DevOps, what is it?

DevOps is the accumulation of people, tools, and processes. Meant to improve upon legacy software development practices through increased speed and flexibility between the business and the development side of IT. Eliminating rigid operations and distributed ownership.

According to Amazon Web Services, DevOps is the combination of cultural philosophies, practices, and tools that increase an organization’s ability to deliver applications and services at high velocity.

According to our own Senior DevOps Engineer here at SourceFuse, Susovan Panja DevOps is defined as:

DevOps for me is a culture, its a mindset, its set of practices, its collection of tools that enables an organization to deliver applications or services at a very high velocity. It also enables them to improve and evolve their products at a faster pace.

 

In a DevOps environment, teams can share code bases, benefit from continuous integration, and take advantage of automatic deployments to expose problems early on in the development process.

All to improve the deployment frequency, allowing faster time to market, a lower failure rate of new releases, shortened lead time between fixes, and faster disaster recovery.

High-performing DevOps organizations see:

  • 200x more frequent deploys
  • 24x faster recovery times
  • 3x lower change failure rates

“According to a recent stat, 74% of organizations have already implemented DevOps tools for cloud and the rest 26% are still deciding on the process.”

Where did DevOps come from?

In traditional software building methods and processes, the Developer codes, and the IT operations team deploys the code to servers. In this traditional approach, both Development and IT operations have little to no idea what the other was up to. Making debugging the code, even more difficult than writing it in the first place!

DevOps History & Origins

In 2009, two great mindsets came together. Patrick Debois from Belgium and Andrew “Clay” Shafer from the US, met and coined the term DevOps. They created a cross-disciplinary community that uses tools to make software testing and deployment faster, reliable and possibly free of required human interaction.

What are some common DevOps challenges?

To answer this question, we asked the DevOps team here at SourceFuse and they laid out three specific points.

  • Mentality. Employees and department heads all must adopt a DevOps mindset.
  • Complacency. People are comfortable with their current process and role and not ready to embrace change.
  • Need for results. Our team has seen the pressure first-hand within organizations and their need for immediate tangible results. A DevOps transition does take time, and can not happen overnight.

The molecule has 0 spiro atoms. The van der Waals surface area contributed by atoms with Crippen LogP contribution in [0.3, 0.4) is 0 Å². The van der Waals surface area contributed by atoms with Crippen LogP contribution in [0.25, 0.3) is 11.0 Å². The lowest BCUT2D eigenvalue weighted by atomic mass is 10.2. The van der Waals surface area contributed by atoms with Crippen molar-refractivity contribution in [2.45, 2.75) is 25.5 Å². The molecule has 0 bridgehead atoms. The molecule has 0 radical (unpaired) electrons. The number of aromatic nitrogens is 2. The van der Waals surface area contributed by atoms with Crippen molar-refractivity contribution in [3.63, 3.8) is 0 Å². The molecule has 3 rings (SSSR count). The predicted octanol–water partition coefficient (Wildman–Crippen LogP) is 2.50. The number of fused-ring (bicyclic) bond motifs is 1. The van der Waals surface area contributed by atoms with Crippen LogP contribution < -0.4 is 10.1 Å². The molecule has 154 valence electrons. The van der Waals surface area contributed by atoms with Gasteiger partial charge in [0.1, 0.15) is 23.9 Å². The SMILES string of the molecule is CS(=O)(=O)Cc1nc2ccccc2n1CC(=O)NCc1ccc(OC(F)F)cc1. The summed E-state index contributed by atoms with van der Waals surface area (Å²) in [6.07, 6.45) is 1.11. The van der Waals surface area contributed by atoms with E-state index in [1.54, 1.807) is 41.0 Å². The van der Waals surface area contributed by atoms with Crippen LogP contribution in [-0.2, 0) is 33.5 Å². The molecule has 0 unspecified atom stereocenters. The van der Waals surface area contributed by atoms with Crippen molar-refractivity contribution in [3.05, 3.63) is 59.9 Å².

DevOps is a culture, not a role one person can fill. The whole company needs to adopt a DevOps mindset for it to be effective.
Requiring backing from senior leadership, involvement from department directors, and complete buy-in from everyone with a stake in the final product, not just development and operations departments.

Why should you adopt a DevOps model?

DevOps can provide a boost in productivity, performance, and collaboration. Professionals who have adopted a DevOps model tend to be fanatical. These ambassadors also tend to be consistent, using the below three points to routinely win over others.

  1. Stability: High-performing DevOps organizations spend 22% less time on unplanned work and rework. As a result, they are able to spend 29% more time on new work, such as new features or code.
  2. Security: DevOps organizations spent 50% less time remediating security issues than low performers.
  3. Speed: Gain the ability to deploy multiple times per day, on demand. Compared to traditional models who struggle to keep up with deployments on weekly cadence.

One of our DevOps fanatics Rajat Chawla, believes the main benefits of DevOps are:

“High-velocity releases and an infrastructure-as-code culture.”

High-velocity means you are constantly improving and evolving your application. Evolving and improving products at a faster pace than organizations using traditional software development and infrastructure management processes. DevOps provides confidence and quality to this rapid process. Helping your organization catch errors or issues even before they are merged into the source control.

Infrastructure-as-code culture enables an organization to maintain the same infrastructure across environments. Which means when you are creating a new environment, it will be the same as your existing ones and it does not have to be done manually. Because manually configuring, provisioning and changing the infrastructure components (VM, Networks, Firewalls, Load Balancer) can have associated errors and risks, such as:

  • Changes can become difficult to track
  • Versioning and consistency is up to human administration
  • Rollbacks can become troublesome

Is DevOps a fad?

It’s been a decade since Patrick and Clay had their sit down and coined the phrase DevOps. In today’s fast evolving world of software and business technology, 10 years is a lifetime! So, in case time and stability are not enough to convince you that DevOps is here to stay perhaps the fact that DevOps is the first process to successfully integrate business users, developers, test engineers, security engineers, and system administrators into a single workflow focused on meeting customer requirements will help you validate the practice.

How can I learn more about DevOps?

We understand that one blog is not enough to fully understand the potential of DevOps. So, we are hosting our first DevOps Day of 2019 in our Mohali office this Tuesday.

The event is open to everyone and free of charge, all you have to do is RSVP here.

DevOps Day 2019
DevOps Day 2019